My friend H. (who has told me, in the past, to distinguish more rigorously, in this blog, between H., which always refers to H., and Saddam H., which always refers to the meat monster) � my friend H., to begin again, has sent me a piece he wrote for the Iranian on allergies. It�s a clever bit of troping on that sneeze inducing topic, beginning with Juliet�s question, �what�s in a name? A rose by any other name would smell as sweet.� This phrase has been so trampled over the centuries that it has become a clich� for clich�s. But H. actually sees something in it from an unexpected direction. Nobody that I know has made the connection between names, roses, pollen, and histamines before. H. does.
�Juliet's anxiety stems in part from the contradiction between a name and the reality it represents. Historical enmity between the Capulet and Montague families is an impediment to the desires unfolding in Juliet's body for a reality embodied by Romeo the lover. Juliet wonders: "what is Montague, it's not a hand, nor foot, nor arm, nor face, nor any other part belonging to a man...tis his name that is Juliet's enemy."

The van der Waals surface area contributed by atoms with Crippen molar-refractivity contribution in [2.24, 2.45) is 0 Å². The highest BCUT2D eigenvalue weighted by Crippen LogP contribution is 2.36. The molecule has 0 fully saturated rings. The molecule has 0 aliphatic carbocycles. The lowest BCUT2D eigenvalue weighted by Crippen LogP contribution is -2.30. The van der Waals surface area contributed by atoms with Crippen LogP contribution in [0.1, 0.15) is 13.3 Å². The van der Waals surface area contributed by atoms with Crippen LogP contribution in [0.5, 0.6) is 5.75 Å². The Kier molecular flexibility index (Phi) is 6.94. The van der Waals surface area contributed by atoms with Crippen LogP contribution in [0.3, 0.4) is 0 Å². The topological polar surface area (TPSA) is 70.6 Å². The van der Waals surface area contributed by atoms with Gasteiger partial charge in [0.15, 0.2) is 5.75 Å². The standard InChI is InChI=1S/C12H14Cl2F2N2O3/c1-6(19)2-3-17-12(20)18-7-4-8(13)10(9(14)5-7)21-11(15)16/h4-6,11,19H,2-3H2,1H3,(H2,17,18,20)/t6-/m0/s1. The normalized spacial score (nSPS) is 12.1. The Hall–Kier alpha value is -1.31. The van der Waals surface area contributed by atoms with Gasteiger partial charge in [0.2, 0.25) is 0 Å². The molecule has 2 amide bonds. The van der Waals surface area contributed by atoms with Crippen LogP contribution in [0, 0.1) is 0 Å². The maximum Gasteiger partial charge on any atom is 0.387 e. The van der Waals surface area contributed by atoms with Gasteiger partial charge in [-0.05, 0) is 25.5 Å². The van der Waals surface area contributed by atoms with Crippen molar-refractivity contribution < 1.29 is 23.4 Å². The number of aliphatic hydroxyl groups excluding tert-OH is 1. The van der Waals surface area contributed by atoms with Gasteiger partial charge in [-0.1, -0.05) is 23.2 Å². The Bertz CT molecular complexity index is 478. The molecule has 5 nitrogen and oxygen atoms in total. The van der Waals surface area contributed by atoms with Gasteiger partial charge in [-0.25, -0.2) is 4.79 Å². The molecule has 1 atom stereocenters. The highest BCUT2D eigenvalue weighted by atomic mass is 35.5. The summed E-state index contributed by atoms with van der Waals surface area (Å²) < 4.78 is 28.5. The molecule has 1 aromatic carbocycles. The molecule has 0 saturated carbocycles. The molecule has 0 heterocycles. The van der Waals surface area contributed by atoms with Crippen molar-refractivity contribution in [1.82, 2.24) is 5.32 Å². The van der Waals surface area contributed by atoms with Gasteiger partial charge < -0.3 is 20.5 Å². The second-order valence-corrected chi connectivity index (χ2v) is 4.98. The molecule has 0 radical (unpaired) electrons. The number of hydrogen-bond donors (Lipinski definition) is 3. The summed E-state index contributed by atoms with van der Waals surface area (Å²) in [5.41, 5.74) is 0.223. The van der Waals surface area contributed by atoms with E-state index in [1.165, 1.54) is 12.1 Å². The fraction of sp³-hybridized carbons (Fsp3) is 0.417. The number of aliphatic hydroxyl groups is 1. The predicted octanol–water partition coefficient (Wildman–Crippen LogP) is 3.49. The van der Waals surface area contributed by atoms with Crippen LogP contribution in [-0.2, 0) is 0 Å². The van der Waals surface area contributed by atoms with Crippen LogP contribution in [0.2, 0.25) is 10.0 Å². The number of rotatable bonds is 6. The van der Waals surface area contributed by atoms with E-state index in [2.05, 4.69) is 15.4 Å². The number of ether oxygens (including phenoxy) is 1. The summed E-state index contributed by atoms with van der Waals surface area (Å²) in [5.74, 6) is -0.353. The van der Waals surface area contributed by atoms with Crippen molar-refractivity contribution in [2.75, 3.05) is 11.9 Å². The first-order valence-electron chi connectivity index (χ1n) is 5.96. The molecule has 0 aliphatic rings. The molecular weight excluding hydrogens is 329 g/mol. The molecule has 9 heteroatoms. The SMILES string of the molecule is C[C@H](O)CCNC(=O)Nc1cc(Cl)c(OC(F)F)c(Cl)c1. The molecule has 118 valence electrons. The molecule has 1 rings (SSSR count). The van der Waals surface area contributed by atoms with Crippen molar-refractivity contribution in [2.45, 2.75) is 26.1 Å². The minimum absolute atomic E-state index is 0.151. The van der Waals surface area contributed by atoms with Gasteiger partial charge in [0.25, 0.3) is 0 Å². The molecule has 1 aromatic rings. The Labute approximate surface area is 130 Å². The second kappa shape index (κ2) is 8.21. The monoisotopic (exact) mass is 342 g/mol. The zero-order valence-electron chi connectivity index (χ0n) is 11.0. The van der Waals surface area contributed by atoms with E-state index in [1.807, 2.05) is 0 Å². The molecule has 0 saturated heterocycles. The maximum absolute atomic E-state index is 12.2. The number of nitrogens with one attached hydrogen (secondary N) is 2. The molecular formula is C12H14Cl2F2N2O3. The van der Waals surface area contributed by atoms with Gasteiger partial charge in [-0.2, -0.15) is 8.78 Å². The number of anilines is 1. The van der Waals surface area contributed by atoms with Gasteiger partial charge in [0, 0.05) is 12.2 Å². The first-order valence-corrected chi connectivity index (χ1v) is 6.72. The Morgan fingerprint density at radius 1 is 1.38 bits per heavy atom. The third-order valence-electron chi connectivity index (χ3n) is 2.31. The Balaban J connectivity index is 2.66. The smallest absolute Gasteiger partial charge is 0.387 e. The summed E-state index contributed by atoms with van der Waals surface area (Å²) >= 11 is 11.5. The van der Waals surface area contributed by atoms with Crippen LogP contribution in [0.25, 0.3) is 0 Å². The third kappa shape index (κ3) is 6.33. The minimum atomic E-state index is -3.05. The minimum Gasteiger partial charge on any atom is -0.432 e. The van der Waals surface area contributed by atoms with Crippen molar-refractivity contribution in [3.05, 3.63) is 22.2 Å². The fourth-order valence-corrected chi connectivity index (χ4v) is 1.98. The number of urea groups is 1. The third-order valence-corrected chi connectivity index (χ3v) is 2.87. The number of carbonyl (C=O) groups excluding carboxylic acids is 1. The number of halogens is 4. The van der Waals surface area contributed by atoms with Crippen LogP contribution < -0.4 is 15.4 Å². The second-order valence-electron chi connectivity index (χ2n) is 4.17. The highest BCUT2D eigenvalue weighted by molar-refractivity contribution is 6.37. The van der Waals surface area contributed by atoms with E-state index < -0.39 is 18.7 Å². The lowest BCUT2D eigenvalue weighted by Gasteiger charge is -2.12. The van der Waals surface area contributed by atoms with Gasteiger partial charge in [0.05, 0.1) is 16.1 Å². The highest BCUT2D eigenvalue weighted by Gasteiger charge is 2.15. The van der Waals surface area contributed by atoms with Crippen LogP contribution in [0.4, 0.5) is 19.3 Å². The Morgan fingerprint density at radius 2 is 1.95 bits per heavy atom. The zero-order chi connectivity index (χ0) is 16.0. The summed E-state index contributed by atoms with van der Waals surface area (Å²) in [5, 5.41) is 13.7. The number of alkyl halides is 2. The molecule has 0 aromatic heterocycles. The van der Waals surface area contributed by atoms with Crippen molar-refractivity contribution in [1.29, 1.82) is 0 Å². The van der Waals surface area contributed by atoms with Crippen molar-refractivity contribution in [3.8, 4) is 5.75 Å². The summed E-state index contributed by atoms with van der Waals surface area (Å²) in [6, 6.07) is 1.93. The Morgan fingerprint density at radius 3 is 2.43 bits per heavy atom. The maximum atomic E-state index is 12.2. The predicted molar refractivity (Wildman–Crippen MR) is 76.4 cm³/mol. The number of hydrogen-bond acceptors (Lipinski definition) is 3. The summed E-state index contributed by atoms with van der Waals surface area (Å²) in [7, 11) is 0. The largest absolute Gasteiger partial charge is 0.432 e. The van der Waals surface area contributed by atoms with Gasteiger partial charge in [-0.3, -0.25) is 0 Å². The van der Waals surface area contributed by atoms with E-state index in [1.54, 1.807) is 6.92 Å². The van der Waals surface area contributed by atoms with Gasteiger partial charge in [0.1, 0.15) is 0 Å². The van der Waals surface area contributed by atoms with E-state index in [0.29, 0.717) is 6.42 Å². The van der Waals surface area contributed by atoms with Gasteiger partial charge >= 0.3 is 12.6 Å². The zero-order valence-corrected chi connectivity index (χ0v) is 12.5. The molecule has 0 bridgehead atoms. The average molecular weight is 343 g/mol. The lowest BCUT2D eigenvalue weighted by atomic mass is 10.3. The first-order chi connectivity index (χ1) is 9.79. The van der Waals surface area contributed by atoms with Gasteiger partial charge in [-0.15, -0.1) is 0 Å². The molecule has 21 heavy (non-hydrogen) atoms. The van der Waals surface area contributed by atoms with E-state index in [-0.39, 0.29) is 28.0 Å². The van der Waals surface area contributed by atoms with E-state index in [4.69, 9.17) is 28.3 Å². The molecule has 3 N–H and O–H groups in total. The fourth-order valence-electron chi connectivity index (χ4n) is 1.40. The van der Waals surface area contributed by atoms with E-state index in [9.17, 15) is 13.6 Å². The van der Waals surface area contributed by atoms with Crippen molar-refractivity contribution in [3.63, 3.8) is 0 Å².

Now, allergy is widely understood as a reaction caused by the mistaken perception of the body that an otherwise harmless substance is a threat. Once your mind perceives a substance as an invading allergen, then, the immune system tries to eliminate it in a process that makes life a living hell. Either the mind "suspects" and torments the body or the body "knows" and re-educates the mind.
The first reaction might be psychosomatic but it is no less real. What the mind thinks, the body acts on. Allergy is life writ large. Our reaction to a given "reality" -- our perception of it -- is very much linked to what that reality is named. Whether it is called Romeo or a Montague, liberty or licentiousness, a daisy cutter or an incinerator of human flesh, a martyr or a thug blowing up innocent kids, veal parmesan or butchered and mostly burned baby calf topped by her mother's milk -- names will have a lot to do with how we come to perceive a reality embodied.�
Oddly enough, allergies haven�t really figured in great lit like, say, tuberculosis. In fact, who among the great literary characters is seized with insupportable sneezing and watery eyes at just the wrong moment? Not even in Balzac, where all things are dared. Not even among the Russians. Although who knows � there is a back field of Russian literature that contains surprising things. Yes, the Magic Mountain of the Allergy set awaits its author.
It looks like H. will be intermittently essaying for the Iranian. Look for him. Click here for another of his pieces.